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Commissioner to appeal AAT Bendel decision: Key implications for taxpayers

14 December 2023

5 min read


Published by:

Jacqueline Tang

Commissioner to appeal AAT Bendel decision: Key implications for taxpayers

The Commissioner of Taxation (Commissioner) is appealing the Bendel and Commissioner of Taxation [2023] AATA 3074 Administrative Appeals Tribunal (AAT) decision (Bendel decision).

The Bendel decision disagreed with the long-standing Australia Tax Office (ATO) position that a trust's unpaid entitlement to a company beneficiary constitutes a loan under Division 7A of the Income Tax Assessment Act 1936 (ITAA 1936).  

Division 7A of the ITAA 1936

Division 7A of the ITAA 1936 operates to prevent private companies from making tax-free distributions of profits to shareholders or their associates in the form of payments, loans or forgiven debts. Specifically, section 109D of the ITAA 1936 applies to unpaid trust entitlements and loans. Section 109D of the ITAA 1936 is a provision that deems a private company to have paid a dividend where a loan is made to an entity, and the loan is not fully repaid by lodgement day of the relevant year. 

A loan for the purposes of Division 7A includes:

  • an advance of money
  • a provision of credit or financial accommodation
  • a payment of an amount with an obligation to repay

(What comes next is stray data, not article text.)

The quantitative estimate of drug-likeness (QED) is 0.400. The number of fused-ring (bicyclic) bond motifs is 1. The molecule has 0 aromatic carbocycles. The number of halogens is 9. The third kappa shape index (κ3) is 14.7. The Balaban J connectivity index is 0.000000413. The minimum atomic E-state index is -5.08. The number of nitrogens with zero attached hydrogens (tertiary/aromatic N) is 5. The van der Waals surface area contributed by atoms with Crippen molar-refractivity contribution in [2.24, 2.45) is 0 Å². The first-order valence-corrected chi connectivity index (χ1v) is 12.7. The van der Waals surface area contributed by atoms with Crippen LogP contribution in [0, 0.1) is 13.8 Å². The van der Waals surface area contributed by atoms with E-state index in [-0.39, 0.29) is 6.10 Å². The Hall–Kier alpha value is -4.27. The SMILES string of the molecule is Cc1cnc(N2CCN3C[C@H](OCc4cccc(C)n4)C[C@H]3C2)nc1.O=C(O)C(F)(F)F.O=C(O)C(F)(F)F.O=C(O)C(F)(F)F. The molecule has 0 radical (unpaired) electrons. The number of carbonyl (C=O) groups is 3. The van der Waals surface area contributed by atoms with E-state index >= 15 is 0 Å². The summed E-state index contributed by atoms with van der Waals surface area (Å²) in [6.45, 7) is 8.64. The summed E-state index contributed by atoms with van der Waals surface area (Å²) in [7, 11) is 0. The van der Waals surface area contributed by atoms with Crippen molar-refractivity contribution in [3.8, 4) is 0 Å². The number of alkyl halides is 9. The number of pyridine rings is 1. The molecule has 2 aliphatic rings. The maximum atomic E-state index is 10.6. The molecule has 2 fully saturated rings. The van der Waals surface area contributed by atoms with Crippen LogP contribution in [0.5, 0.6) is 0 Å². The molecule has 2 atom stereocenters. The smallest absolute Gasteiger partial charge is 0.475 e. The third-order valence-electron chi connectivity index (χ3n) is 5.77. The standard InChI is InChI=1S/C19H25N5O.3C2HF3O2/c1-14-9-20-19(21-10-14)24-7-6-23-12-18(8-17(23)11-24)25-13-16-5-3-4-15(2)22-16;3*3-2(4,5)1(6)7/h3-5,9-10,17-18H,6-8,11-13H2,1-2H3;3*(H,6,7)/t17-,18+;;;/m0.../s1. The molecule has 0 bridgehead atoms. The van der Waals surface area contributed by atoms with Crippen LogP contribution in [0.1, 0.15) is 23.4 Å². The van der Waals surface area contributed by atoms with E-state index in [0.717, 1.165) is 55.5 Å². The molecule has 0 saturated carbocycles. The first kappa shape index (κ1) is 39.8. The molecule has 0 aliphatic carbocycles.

• a transaction which in substance effects a loan of money.

Taxation Determination TD 2022/11

The Commissioner’s position on Division 7A of the ITAA 1936 is found in TD 2022/11. The ruling provides that where a private company beneficiary holds an Unpaid Present Entitlement (UPE) and has knowledge of the UPE and does not call the UPE for payment, section 109D3(b) of the ITAA 1936 is engaged because there has been a provision of a financial accommodation which is taken to be a loan and thus, a deemed dividend. Importantly, when a deemed dividend is recognised, the taxpayer will not receive the benefits of franking credits.

Division 7A will also be triggered in instances where the trustee satisfies the present entitlement by setting aside an amount from the main trust fund and holding it on a new separate trust (sub-trust) for the exclusive benefit of the private company beneficiary.

Previously, as expressed in Taxation Ruling TR 2010/3 and Practice Statement PSLA 2010/4, sub-trust arrangements did not constitute a financial accommodation which would trigger Division 7A. From 1 July 2022, TR 2010/3 and PSLA 2010/4 were withdrawn and replaced by TD 2022/11 which captures a wider variety of circumstances that would trigger Division 7A.

The Bendel matter

The matter involves Steve Bendel’s discretionary trust (Trust), which had created income entitlements in favour of its beneficiaries (Steve Bendel and the private company, Gleewin Investments Pty Ltd (Gleewin)) over the 2014-2017 income years. Mr Bendel was the sole shareholder and director of Gleewin.

The Trust had made significant payments to Steve Bendel, but Gleewin failed to call for payment on its entitlements. The ATO deemed the funds that remained in the Trust were UPEs. The ATO determined that Division 7A, specifically section 109D(3) of the ITAA 1936, which expands the meaning of a loan to include financial accommodations, applied. According to the Commissioner, the UPEs were a financial accommodation and thus a loan from Gleewin to the Trust.

Therefore, Gleewin's UPEs were deemed dividends and were included in Gleewin's assessable income by operation of section 44(1) of the ITAA 1936.